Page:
Automated Parallel Calculation of Collaborative Statistical Models

Looking for unconfirmed or unknown fundamental physics

Large scale statistical data analysis in particle physics

physics and beyond

Automated Parallel Calculation of Collaborative Statistical Models

Automated Parallel Calculation of Collaborative Statistical Models

Principal Investigator
Dr. Wouter Verkerke
eScience Research Engineer(s)
Dr. Patrick Bos
eScience Research Engineer

Large scale statistical data analysis in particle physics

The recent discovery of the Higgs boson in 2012 by the ATLAS and CMS experiments at the Large Hadron Collider at CERN, Geneva, is a prime example of the success of large scale statistical data analysis in particle physics. At the LHC approximately 10 Petabytes of data are recorded every year of data taking. The scientific goal of the examination of proton-proton collisions is to explore whether previously unseen particles are produced in these collisions, whose presence may be indicative of previous unconfirmed or unknown fundamental physics.

As decay products of the sought-after particles may decay in a multitude of ways, and are buried among hundreds of decay products collision, constructing proof of the existence of these particles requires an exhaustive analysis of collision data. The final statistical evidence combines the results of the analysis of dozens partial data samples that each isolate a signature of interest or measure an important background or nuisance parameter.

Collaborative statistical modelling

In recent years the concept of collaborative statistical modelling has emerged, where detailed statistical models of measurements performed by independent teams of scientists are combined a posteriori without loss of detail. The preferred tool to do this, RooFit, allows to build probability models from expression trees of C++ objects that can be recursively composed into descriptive models of arbitrary complexity.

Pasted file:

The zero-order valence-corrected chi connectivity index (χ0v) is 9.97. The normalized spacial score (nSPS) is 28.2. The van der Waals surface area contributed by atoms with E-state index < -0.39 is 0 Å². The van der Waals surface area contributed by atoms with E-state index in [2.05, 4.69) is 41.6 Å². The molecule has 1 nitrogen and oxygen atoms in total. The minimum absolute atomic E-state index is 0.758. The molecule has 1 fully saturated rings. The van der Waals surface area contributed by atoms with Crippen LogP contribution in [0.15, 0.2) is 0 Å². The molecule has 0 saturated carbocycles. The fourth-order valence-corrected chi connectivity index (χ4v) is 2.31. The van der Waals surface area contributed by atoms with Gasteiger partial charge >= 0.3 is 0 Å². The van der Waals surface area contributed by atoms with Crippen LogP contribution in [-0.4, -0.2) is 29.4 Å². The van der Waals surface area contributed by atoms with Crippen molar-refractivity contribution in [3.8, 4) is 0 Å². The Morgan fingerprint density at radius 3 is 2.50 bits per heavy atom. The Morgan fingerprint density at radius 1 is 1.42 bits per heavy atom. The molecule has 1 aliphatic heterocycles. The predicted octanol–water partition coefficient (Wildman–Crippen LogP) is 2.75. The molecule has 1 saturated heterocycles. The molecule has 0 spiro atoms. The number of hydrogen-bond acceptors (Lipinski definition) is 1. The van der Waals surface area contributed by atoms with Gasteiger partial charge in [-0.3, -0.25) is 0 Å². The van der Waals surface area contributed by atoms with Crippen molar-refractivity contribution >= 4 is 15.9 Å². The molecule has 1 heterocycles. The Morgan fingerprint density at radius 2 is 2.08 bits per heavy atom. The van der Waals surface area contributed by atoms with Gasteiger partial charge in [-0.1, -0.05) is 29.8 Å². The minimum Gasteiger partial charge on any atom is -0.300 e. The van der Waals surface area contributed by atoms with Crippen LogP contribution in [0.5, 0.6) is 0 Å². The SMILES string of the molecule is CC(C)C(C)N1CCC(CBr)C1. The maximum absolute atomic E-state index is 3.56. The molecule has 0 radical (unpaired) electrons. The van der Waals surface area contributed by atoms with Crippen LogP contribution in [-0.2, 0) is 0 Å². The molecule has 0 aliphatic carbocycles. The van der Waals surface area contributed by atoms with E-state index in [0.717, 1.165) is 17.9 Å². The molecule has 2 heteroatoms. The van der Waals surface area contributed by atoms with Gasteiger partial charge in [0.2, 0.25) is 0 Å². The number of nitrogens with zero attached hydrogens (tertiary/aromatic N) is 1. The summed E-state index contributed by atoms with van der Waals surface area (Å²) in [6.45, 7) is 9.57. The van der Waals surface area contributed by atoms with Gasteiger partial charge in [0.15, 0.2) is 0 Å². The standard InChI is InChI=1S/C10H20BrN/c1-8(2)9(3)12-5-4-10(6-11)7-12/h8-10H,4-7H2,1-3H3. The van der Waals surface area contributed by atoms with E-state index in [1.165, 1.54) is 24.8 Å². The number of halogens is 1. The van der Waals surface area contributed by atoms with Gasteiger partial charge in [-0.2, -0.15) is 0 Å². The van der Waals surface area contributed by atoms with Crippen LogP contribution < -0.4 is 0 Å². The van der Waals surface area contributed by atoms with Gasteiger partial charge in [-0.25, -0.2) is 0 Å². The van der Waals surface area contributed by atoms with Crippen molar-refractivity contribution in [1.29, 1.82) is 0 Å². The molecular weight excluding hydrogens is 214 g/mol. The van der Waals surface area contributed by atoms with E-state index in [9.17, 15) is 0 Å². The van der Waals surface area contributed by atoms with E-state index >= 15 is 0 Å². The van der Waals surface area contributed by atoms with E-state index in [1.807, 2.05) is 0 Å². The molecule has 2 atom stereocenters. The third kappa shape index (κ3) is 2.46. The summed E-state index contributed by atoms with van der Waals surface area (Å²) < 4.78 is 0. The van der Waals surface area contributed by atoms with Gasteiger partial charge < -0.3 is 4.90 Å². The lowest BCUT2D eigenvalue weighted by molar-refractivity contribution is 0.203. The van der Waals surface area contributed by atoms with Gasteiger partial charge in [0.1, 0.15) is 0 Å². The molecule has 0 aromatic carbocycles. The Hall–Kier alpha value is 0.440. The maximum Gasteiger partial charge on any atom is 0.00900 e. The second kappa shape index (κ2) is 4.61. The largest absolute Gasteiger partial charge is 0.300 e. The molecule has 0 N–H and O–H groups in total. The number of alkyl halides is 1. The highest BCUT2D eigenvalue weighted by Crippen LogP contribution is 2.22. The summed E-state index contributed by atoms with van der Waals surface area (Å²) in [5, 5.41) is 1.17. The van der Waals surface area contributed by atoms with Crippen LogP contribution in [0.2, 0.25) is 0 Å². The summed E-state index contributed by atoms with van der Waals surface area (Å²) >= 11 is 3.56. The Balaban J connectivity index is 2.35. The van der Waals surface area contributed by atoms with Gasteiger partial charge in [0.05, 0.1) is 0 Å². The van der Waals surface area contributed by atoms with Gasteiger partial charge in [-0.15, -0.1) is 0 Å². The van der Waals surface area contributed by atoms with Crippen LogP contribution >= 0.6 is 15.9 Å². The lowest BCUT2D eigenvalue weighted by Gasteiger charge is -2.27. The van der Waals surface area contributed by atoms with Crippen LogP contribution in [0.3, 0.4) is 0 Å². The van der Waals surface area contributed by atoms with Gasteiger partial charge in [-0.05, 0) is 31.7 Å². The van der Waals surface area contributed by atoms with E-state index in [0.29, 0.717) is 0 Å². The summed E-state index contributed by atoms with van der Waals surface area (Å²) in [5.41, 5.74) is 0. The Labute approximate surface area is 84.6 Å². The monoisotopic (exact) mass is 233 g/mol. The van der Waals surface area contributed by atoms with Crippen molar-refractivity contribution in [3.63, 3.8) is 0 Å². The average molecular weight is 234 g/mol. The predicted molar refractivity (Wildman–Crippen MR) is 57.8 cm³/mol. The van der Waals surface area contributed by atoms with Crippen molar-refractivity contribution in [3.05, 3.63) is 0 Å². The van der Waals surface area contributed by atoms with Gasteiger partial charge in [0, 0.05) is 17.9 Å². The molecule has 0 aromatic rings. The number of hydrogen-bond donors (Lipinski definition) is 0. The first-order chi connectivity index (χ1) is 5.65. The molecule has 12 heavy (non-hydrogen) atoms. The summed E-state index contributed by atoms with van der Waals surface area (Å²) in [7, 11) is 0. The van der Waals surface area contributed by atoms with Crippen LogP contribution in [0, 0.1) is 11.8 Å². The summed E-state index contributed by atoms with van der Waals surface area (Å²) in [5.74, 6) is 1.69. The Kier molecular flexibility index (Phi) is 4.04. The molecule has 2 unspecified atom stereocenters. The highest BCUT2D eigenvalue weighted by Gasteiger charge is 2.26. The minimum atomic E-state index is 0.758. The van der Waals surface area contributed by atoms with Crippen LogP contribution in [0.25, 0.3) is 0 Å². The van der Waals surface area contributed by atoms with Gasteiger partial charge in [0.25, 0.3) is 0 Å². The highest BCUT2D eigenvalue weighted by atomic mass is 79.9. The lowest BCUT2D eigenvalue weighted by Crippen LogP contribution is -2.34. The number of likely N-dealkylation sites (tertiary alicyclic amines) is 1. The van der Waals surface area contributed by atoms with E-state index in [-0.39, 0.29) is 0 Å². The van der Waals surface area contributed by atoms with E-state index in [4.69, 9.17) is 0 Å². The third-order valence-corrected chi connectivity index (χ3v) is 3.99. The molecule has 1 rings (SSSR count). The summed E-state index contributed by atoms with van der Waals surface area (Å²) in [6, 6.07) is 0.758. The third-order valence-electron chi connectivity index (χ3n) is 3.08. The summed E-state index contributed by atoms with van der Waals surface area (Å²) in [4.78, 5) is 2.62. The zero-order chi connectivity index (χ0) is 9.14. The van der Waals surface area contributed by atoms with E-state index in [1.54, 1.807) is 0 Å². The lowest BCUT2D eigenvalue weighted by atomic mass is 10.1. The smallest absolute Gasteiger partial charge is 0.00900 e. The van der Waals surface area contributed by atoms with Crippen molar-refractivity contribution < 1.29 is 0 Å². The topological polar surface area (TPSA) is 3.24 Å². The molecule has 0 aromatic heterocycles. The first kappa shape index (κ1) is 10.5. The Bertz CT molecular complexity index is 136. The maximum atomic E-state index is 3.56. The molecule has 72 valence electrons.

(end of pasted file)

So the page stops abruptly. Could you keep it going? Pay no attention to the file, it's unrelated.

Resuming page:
Computational performance is a limiting issue

With the emergence of ever more complex models, computational performance is now becoming a limiting issue. The work in this project aims to introduce eScience techniques to improve computational performance: vectorization and parallelization of calculations will lead to significant improvements in performance, while new structures to represent the combined data will simplify the process of building joint models for heterogeneous datasets.

Useable in lateral directions

With much improved scalability of computional efficiency the developed software can also become useable in lateral directions such as spectral CT image reconstruction.

Image: CMS Doomsday at the CERN LHC by solarnu -

eScience Research Engineer Dr. Patrick Bos

Patrick works as eScience Engineer on the Digital Humanities projects PIDIMEHS and HADRIANVS.

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